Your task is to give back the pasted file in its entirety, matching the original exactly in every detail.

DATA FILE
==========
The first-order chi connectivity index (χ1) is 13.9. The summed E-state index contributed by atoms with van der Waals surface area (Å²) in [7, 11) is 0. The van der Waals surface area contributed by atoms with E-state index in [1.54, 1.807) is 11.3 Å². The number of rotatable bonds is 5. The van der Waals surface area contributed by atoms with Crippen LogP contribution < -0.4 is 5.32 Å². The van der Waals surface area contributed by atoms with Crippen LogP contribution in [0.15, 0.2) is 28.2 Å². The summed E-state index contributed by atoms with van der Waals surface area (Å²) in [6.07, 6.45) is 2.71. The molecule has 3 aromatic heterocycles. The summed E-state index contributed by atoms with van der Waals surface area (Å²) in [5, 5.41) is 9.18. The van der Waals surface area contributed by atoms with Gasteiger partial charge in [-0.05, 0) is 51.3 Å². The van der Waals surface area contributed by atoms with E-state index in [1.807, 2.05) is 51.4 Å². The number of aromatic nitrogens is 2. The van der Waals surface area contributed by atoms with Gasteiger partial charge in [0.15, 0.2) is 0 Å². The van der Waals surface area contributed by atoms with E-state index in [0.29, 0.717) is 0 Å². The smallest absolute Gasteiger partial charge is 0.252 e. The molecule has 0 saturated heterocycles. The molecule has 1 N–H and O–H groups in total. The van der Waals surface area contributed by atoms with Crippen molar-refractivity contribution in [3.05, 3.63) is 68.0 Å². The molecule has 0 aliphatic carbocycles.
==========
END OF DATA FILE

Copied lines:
The first-order chi connectivity index (χ1) is 13.9. The summed E-state index contributed by atoms with van der Waals surface area (Å²) in [7, 11) is 0. The van der Waals surface area contributed by atoms with E-state index in [1.54, 1.807) is 11.3 Å². The number of rotatable bonds is 5. The van der Waals surface area contributed by atoms with Crippen LogP contribution < -0.4 is 5.32 Å². The van der Waals surface area contributed by atoms with Crippen LogP contribution in [0.15, 0.2) is 28.2 Å². The summed E-state index contributed by atoms with van der Waals surface area (Å²) in [6.07, 6.45) is 2.71. The molecule has 3 aromatic heterocycles. The summed E-state index contributed by atoms with van der Waals surface area (Å²) in [5, 5.41) is 9.18. The van der Waals surface area contributed by atoms with Gasteiger partial charge in [-0.05, 0) is 51.3 Å². The van der Waals surface area contributed by atoms with E-state index in [1.807, 2.05) is 51.4 Å². The number of aromatic nitrogens is 2. The van der Waals surface area contributed by atoms with Gasteiger partial charge in [0.15, 0.2) is 0 Å². The van der Waals surface area contributed by atoms with E-state index in [0.29, 0.717) is 0 Å². The smallest absolute Gasteiger partial charge is 0.252 e. The molecule has 0 saturated heterocycles. The molecule has 1 N–H and O–H groups in total. The van der Waals surface area contributed by atoms with Crippen molar-refractivity contribution in [3.05, 3.63) is 68.0 Å². The molecule has 0 aliphatic carbocycles.